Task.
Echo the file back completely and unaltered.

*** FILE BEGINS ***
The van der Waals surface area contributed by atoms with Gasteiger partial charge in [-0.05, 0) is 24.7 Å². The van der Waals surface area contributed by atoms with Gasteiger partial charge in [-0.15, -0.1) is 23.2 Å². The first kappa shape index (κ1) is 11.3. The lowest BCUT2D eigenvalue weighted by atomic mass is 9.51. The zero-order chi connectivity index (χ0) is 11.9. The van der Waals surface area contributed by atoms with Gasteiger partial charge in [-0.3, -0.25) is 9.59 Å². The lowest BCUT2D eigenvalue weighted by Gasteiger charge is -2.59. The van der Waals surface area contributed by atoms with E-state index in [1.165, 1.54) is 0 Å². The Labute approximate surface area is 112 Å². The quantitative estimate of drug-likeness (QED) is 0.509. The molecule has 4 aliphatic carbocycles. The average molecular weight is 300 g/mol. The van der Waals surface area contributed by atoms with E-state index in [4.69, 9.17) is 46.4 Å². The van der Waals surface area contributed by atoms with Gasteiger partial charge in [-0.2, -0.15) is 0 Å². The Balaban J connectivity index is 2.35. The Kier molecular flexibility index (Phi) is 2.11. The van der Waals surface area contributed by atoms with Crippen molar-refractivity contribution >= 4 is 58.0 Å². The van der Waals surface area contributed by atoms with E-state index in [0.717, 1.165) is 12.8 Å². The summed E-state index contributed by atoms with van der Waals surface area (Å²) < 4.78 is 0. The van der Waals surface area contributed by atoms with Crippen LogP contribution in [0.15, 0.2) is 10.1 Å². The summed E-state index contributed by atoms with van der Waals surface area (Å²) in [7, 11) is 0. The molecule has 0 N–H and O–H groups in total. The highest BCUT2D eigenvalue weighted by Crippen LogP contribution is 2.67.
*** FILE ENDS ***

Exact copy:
The van der Waals surface area contributed by atoms with Gasteiger partial charge in [-0.05, 0) is 24.7 Å². The van der Waals surface area contributed by atoms with Gasteiger partial charge in [-0.15, -0.1) is 23.2 Å². The first kappa shape index (κ1) is 11.3. The lowest BCUT2D eigenvalue weighted by atomic mass is 9.51. The zero-order chi connectivity index (χ0) is 11.9. The van der Waals surface area contributed by atoms with Gasteiger partial charge in [-0.3, -0.25) is 9.59 Å². The lowest BCUT2D eigenvalue weighted by Gasteiger charge is -2.59. The van der Waals surface area contributed by atoms with E-state index in [1.165, 1.54) is 0 Å². The Labute approximate surface area is 112 Å². The quantitative estimate of drug-likeness (QED) is 0.509. The molecule has 4 aliphatic carbocycles. The average molecular weight is 300 g/mol. The van der Waals surface area contributed by atoms with E-state index in [4.69, 9.17) is 46.4 Å². The van der Waals surface area contributed by atoms with Gasteiger partial charge in [-0.2, -0.15) is 0 Å². The Balaban J connectivity index is 2.35. The Kier molecular flexibility index (Phi) is 2.11. The van der Waals surface area contributed by atoms with Crippen molar-refractivity contribution >= 4 is 58.0 Å². The van der Waals surface area contributed by atoms with E-state index in [0.717, 1.165) is 12.8 Å². The summed E-state index contributed by atoms with van der Waals surface area (Å²) < 4.78 is 0. The van der Waals surface area contributed by atoms with Crippen LogP contribution in [0.15, 0.2) is 10.1 Å². The summed E-state index contributed by atoms with van der Waals surface area (Å²) in [7, 11) is 0. The molecule has 0 N–H and O–H groups in total. The highest BCUT2D eigenvalue weighted by Crippen LogP contribution is 2.67.